About Ear Nose And Throat
Ear, Nose, and Throat Services at UPMC Presbyterian Shadyside ranks among the best nationally on U.S. News & World Reports listings. Our team includes board-certified physicians and highly skilled speech-language pathologists and audiologists. We treat a variety of ear, nose, and throat conditions in both children and adults and provide both surgical and non-surgical options. Our doctors also take part in research and clinical trials. We have locations throughout western Pennsylvania for patient convenience.
Pain Or Pressure In Your Sinuses
Facial pain is a common symptom of sinusitis. You have several different sinuses above and below your eyes, as well as behind your nose. Any of these air-filled cavities can hurt when you have a sinus infection.
Inflammation and swelling can cause your sinuses to ache with dull pressure. This is because inflammation may alter the typical path of mucus from the nose to the back of the throat.
You may feel pain in:
- your forehead
- on either side of your nose
- in your upper jaws and teeth
- between your eyes
This may lead to a headache. Headaches caused by sinus infections can occur where the sinuses are or in other places.
How Is Sinus Infection Diagnosed
Diagnosis depends on symptoms and requires an examination of the throat, nose and sinuses. Your allergist will look for:
- Discolored nasal discharge
- Bad Breath
If your sinus infection lasts longer than eight weeks, or if standard antibiotic treatment is not working, a sinus CT scan may help your allergist diagnose the problem. Your allergist may examine your nose or sinus openings. The exam uses a long, thin, flexible tube with a tiny camera and a light at one end that is inserted through the nose. It is not painful. Your allergist may give you a light anesthetic nasal spray to make you more comfortable.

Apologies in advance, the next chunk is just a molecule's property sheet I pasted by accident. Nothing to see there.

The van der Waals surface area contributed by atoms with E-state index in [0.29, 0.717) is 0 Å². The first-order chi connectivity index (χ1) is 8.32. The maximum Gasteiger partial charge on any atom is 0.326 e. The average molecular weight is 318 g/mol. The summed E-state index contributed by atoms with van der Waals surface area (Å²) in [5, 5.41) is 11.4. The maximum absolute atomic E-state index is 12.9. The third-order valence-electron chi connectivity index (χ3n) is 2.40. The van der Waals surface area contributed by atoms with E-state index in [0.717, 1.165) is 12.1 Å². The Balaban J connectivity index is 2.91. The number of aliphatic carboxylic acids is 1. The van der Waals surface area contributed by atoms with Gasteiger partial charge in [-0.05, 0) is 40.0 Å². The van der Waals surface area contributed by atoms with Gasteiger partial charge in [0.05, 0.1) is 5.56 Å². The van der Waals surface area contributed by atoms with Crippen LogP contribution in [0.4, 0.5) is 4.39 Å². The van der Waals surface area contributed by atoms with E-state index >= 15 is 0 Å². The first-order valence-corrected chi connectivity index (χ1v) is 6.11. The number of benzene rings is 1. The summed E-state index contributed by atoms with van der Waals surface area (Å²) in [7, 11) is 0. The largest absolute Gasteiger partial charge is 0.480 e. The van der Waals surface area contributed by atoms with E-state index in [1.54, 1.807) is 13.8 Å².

Mucus cultures: If your sinus infection is chronic or has not improved after several rounds of antibiotics, a mucus culture may help to determine what is causing the infection. Most mucus samples are taken from the nose. However, it is sometimes necessary to get mucus directly from the sinuses.
Knowing what kind of bacteria is causing the infection can lead to more effective antibiotic therapy. A fungus could also cause your sinus infection. Confirming the presence of fungus is important. Fungal sinus infection needs to be treated with antifungal agents, rather than antibiotics. In addition, some forms of fungal sinus infection allergic fungal sinus infection, for example do not respond to antifungal agents and often require the use of oral steroids.
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Key Points To Remember
- Sinusitis is an infection or inflammation of the lining of the sinuses. Most people who get sinusitis have a cold first. Sinusitis usually goes away on its own.
- Sinusitis is usually caused by a virus, so antibiotics won’t help. Over-the-counter medicines and home treatment can help you feel better.
- Antibiotics do work if sinusitis is caused by bacteria. But you may not need to take them. Most people get better even if they don’t take antibiotics.
- Taking antibiotics too often or when you don’t need them can be harmful. The medicine may not work the next time you take it when you really do need it. This is called antibiotic resistance.
- Antibiotics have side effects. The most common ones include upset stomach, diarrhea, and belly pain. Antibiotics can also lead to vaginal yeast infections.
When And Why You Might Need An Antibiotic For A Cold
Daniel More, MD, is a board-certified allergist and clinical immunologist with a background in internal medicine.
Steve Prezant / Getty
Any given adult will get a cold at least a couple of times a yearusually in the fall and winter. Kids can get many colds, maybe even half a dozen or more a year. When you get a cold, also known as an upper respiratory tract infection, should you visit your healthcare provider and get antibiotics?
The truth is, antibiotics for respiratory infections arent going to make you feel better sooner, and they might even leave you with side effects that make you feel worse.
Colds are known medically as upper respiratory tract infections because theyre usually limited to the upper half of your respiratory systemthe nose, sinuses, upper throat, larynx, and pharynx. These infections dont, for example, include infections that affect your lungs, like pneumonia.
Upper respiratory tract infections are usually caused by viruses, like rhinovirus, coronavirus, or influenza, though rarely they are caused by bacteria. Bacteria that infect the upper respiratory tract are most often S. pyogenes , or sometimes H influenzae.